Saturday 27 April 2002 14.14 BST
The Irish folklorist Kevin Danaher, who has died aged 89, popularised the study of folk life largely by lecturing, writing and making television programmes. His 1967 Telifís Éireann series, The Hearth And Stool And All, depicted the Irish countryside as it would have appeared at the turn of the 20th century.
The son of a schoolteacher, Danaher was born in Athea, Co Limerick, and became interested in the traditions of Irish rural life while studying archaeology at University College, Dublin. After graduating in 1937, he studied folk life at the universities of Berlin and Leipzig, before his work was cut short by the outbreak of the second world war.
Within months of joining the Irish folklore commission (IFC) in 1940, he was recruited to the Irish army as an artillery instructor. By the time he returned to the IFC in 1945, he had completed his MA thesis on Irish house types, focusing on vernacular architecture.
He devoted the next four years to field work in Ireland - recording singers, musicians and storytellers -and spent the 1952-53 academic year as a guest lecturer in Irish language, literature and tradition at the University of Uppsala, Sweden. He was to compile a substantial pictorial archive, much of it consisting of his own fine photographs, as well as plans, diagrams and drawings of traditional farmyard tools and household utensils.
One of the most impressive examples of applied folk-life devised by Danaher is Bunratty folk park, close to Shannon airport, where buildings typical of a dispersed rural settlement are complemented by a village settlement. A centrepiece of the folk park is a Shannon farmhouse, transplanted to make way for a runway extension and restored under Danaher's supervision.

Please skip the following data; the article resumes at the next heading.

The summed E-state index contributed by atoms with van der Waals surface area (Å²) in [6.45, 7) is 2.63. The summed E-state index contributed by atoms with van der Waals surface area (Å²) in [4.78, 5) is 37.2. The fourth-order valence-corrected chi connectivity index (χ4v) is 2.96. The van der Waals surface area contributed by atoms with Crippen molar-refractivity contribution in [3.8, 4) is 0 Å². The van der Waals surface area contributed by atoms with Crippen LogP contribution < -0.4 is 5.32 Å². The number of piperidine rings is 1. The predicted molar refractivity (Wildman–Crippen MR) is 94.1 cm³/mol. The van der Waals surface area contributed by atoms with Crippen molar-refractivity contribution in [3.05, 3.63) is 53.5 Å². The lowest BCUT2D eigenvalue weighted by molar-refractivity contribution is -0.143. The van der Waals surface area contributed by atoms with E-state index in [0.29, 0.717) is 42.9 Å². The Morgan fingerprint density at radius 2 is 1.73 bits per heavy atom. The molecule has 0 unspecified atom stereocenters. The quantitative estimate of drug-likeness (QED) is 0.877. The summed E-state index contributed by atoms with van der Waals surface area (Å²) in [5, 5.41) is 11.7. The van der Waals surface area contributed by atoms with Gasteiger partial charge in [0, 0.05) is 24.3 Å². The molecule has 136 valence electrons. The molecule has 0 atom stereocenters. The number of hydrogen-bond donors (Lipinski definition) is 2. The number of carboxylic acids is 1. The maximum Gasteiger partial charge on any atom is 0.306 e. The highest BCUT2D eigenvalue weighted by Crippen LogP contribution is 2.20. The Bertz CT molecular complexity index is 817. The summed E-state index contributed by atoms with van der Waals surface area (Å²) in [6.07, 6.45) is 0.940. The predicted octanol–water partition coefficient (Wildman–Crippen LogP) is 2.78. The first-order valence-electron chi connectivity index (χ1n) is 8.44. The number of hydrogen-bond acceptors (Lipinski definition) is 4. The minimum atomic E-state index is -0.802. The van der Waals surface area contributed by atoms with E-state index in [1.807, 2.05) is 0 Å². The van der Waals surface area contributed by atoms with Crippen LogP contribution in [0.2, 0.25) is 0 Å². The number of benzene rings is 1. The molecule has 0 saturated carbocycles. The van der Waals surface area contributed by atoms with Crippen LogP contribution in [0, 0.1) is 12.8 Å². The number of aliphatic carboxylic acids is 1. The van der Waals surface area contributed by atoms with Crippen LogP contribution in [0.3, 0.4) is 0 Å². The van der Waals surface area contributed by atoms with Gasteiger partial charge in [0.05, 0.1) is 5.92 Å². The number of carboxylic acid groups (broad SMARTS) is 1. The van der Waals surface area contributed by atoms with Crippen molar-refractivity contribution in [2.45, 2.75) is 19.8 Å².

He was also adviser to the trustees of Muckross House museum, and maintained a friendly interest in the Ulster folk and transport museum at Cultra, County Down. When the IFC was transferred to University College, Dublin, in 1971, he became a lecturer in the new department of Irish folklore. An outstanding teacher, he gave unstintingly to ensure that his students fulfilled their potential.
Danaher was a member of the Irish National Monuments Advisory Council, the Folklore Council of Ireland, was active in the working group of the European Ethnological Atlas and served as president of the Society for Folk Life Studies. From 1965 to 1980, he was general editor of the department of foreign affairs' Irish Life And Culture series, and, from 1960 to 1971, edited the Irish Sword, the Military History Society of Ireland journal.
His publications include Ireland Long Ago (1962), The Year In Ireland (1972), Ireland's Vernacular Architecture (1975), A Bibliography Of Irish Ethnology And Folk Tradition (1978) and That's How It Was (1984).
Danaher retired in 1983, and is survived by his wife Anna and two sons.
Kevin Danaher, folklorist, born January 30 1913; died March 14 2002